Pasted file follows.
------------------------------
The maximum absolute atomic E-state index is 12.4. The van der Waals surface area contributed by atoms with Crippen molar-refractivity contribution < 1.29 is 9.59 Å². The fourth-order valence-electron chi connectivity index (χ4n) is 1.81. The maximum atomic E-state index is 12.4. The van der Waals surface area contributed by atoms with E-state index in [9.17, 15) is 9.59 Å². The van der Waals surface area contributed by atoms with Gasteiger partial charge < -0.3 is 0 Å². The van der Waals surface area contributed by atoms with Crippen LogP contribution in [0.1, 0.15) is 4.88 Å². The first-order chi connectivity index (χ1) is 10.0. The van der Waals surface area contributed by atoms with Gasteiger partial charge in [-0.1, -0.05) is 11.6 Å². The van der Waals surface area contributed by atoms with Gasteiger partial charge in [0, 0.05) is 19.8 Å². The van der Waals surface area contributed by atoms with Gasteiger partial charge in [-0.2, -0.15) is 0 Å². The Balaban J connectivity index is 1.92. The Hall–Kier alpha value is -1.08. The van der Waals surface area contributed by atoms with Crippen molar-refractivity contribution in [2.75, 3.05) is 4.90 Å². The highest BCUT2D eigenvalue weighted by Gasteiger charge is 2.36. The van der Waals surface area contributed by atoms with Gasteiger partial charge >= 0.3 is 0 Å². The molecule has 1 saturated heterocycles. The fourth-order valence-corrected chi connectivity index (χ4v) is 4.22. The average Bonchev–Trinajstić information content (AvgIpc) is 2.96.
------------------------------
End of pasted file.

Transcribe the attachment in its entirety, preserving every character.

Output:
The maximum absolute atomic E-state index is 12.4. The van der Waals surface area contributed by atoms with Crippen molar-refractivity contribution < 1.29 is 9.59 Å². The fourth-order valence-electron chi connectivity index (χ4n) is 1.81. The maximum atomic E-state index is 12.4. The van der Waals surface area contributed by atoms with E-state index in [9.17, 15) is 9.59 Å². The van der Waals surface area contributed by atoms with Gasteiger partial charge < -0.3 is 0 Å². The van der Waals surface area contributed by atoms with Crippen LogP contribution in [0.1, 0.15) is 4.88 Å². The first-order chi connectivity index (χ1) is 10.0. The van der Waals surface area contributed by atoms with Gasteiger partial charge in [-0.1, -0.05) is 11.6 Å². The van der Waals surface area contributed by atoms with Gasteiger partial charge in [0, 0.05) is 19.8 Å². The van der Waals surface area contributed by atoms with Gasteiger partial charge in [-0.2, -0.15) is 0 Å². The Balaban J connectivity index is 1.92. The Hall–Kier alpha value is -1.08. The van der Waals surface area contributed by atoms with Crippen molar-refractivity contribution in [2.75, 3.05) is 4.90 Å². The highest BCUT2D eigenvalue weighted by Gasteiger charge is 2.36. The van der Waals surface area contributed by atoms with Gasteiger partial charge >= 0.3 is 0 Å². The molecule has 1 saturated heterocycles. The fourth-order valence-corrected chi connectivity index (χ4v) is 4.22. The average Bonchev–Trinajstić information content (AvgIpc) is 2.96.